In a year that’s felt like a marathon, perhaps it is fitting that many of Washington’s most notable weather happenings stretched out over a lengthy period.

It was persistently warmer and wetter than normal, but the year featured more than its share of beautiful blue skies thanks to historically low levels of air pollution.

If you like winter, you were out of luck, as 2020 brought the least snow of any calendar year on record.

The summer heat was punishing at times, and when it rained, it poured — with a record number of days with at least two inches of water.

But, all in all, the region was spared from particularly extreme or destructive weather. There were no blizzards, no triple-digit highs, no extreme cold snaps and no derechos. And by the time tropical storms reached us from the Gulf of Mexico or Atlantic Ocean in the late summer and fall, they were a shell of their former selves.

Considering the extreme weather that plagued other parts of the country, 2020 could have been a whole lot worse in Washington.

A winter without much winter

The winter months of January through March were practically snowless. Following a January that delivered only 0.2 inches in Washington (as measured at Reagan National Airport), in February all three local airports recorded nothing for the first time on record. As winter closed, the 0.6 inches in Washington, most of it falling in December the previous year, ended up the third least ever recorded.

It was warm, too. The winter finished seventh warmest on record. Flowers were much more numerous than snowflakes pretty much from start to finish.

In lieu of snow, there were some spring storms. On Feb. 7, five tornadoes touched down amid the largest wintertime severe weather outbreak on record locally.

The lack of snow is thus far continuing into the current winter. With just a trace of snowfall having fallen in December in Washington (at National Airport), 2020’s total accumulation of 0.2 inches will mark the lowest calendar year total on record.

A July full of 90s

While June and August were only a touch hotter than average, a punishing 28 of 31 days in July reached 90 degrees or higher. That’s the most of any month on record since 1872, surpassing 25 in July 2011.

We began the month with 15 straight 90-degree days, part of a 20-day streak that started in late June. It ended up as the second-longest streak of 90-degree days on record. Only 1980 and 1988 saw more, with 21 each.

July ended up as Washington’s third-hottest month on record, with an average temperature of 83.9 degrees. Including 2020, the seven hottest Julys on record have all occurred since 1990, and five of the top seven since 2010.

So much clean air, except when it was smoky

One big positive of 2020 has been the breathable air.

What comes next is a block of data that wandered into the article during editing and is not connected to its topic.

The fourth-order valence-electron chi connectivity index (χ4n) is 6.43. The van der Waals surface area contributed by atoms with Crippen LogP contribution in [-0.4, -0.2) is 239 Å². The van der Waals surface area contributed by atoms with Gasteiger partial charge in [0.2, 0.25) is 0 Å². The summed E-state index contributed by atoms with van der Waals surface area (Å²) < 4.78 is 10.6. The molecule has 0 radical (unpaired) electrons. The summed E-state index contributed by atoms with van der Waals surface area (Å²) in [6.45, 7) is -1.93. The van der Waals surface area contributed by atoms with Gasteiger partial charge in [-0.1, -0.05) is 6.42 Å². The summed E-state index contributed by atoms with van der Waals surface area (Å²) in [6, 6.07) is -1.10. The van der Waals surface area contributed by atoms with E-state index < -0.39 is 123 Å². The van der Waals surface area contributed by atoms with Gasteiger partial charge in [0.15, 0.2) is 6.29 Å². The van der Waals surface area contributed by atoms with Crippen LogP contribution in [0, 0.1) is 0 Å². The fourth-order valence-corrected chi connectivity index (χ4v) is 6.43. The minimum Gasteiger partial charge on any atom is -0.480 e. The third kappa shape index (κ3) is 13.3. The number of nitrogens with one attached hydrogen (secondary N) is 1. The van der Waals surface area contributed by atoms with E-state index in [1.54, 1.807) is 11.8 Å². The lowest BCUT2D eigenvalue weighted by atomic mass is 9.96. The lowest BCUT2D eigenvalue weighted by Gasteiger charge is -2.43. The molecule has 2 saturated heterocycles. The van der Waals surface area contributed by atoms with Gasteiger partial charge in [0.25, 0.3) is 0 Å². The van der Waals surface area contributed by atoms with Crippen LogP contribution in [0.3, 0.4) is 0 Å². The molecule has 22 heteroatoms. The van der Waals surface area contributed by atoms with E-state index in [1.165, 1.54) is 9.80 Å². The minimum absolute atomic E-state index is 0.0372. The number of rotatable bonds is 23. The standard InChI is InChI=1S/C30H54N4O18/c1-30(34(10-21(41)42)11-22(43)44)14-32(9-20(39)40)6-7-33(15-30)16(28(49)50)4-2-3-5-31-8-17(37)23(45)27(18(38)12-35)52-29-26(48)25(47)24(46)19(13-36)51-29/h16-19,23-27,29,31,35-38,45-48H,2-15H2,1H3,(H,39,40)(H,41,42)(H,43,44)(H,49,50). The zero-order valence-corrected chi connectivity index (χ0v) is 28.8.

Recent air quality improvements are part of a long-term trend resulting from ever-stricter pollution controls. But, in 2020, the pandemic and stay-at-home orders reduced energy demand and the number of cars on the road, further suppressing pollution.

The year ended up seeing the most “good” (code green) air quality days on record.

According to Ryan Stauffer, an air pollution specialist at NASA, Wednesday should mark the 313th “good” air quality day in Washington.

Though the air was generally clean, we did see smoke waft into our skies from the Western wildfires back in September. The primary impact locally was hazy skies and intensified sunsets and sunrises.

A top 10 wettest year on record

Nearly five inches of rain have fallen this December, more than two inches above average, a fitting close for a year that will rank among the top 10 wettest on record. It comes just two years after the wettest year on record in 2018.

This year’s 57.34 inches of rain (so far) is enough for the seventh most on record. We could still surpass 1948, ranked sixth (with 57.54 inches), depending on how much rain falls New Year’s Eve.

All but three months (March, May and June) featured above-normal rainfall, resulting in a surplus of close to 18 inches compared with the annual average of 39.74 inches.

We aren’t alone here. A big chunk of the Eastern U.S. saw a very wet year.

A number of tropical systems contributed to the high rainfall totals. The biggest impact came from Tropical Storm Isaias in early August, which caused one fatality in the region, in addition to several tornadoes and daily rainfall records.

Isaias delivered the first tropical storm warning for the area since Irene in 2011. The remnants of storms Delta and Zeta also passed by the region in October, each unleashing heavy rainfall.

Among the rainiest of the days in 2020, seven produced at least two inches. This set a new annual record, surpassing six in 1886 and 1878. Even the very rainy 2018 had only five such days.

Increases in intensity and frequency of heavy rain events, and years with heavy rainfall totals, are expected in a warming world.

A probable third-warmest year

With an average annual temperature of around 60.6 degrees, 2020 will finish 2.4 degrees warmer than normal. That’s enough for a probable tie for third-warmest on record.

Nine months in 2020 were warmer than average. The warm months were quite a bit more above average than the cold months were below average.

The coldest reading of 22 degrees during the winter months perhaps set the tone. It has stood all year as 2020’s lowest temperature and will best 21 in 1949 as the warmest low temperature Washington has ever observed in a calendar year.

Summer nights were persistently warm, with the temperature failing to fall below 70 for a record 50 straight days between late June and mid-August.

This year becomes the ninth since 2010 to rank among the top 12 warmest on record. The entire top five is now made up of recent years.

Much like the increases in precipitation, these warming trends are expected and ongoing thanks to climate change.

Jason Samenow contributed to this report.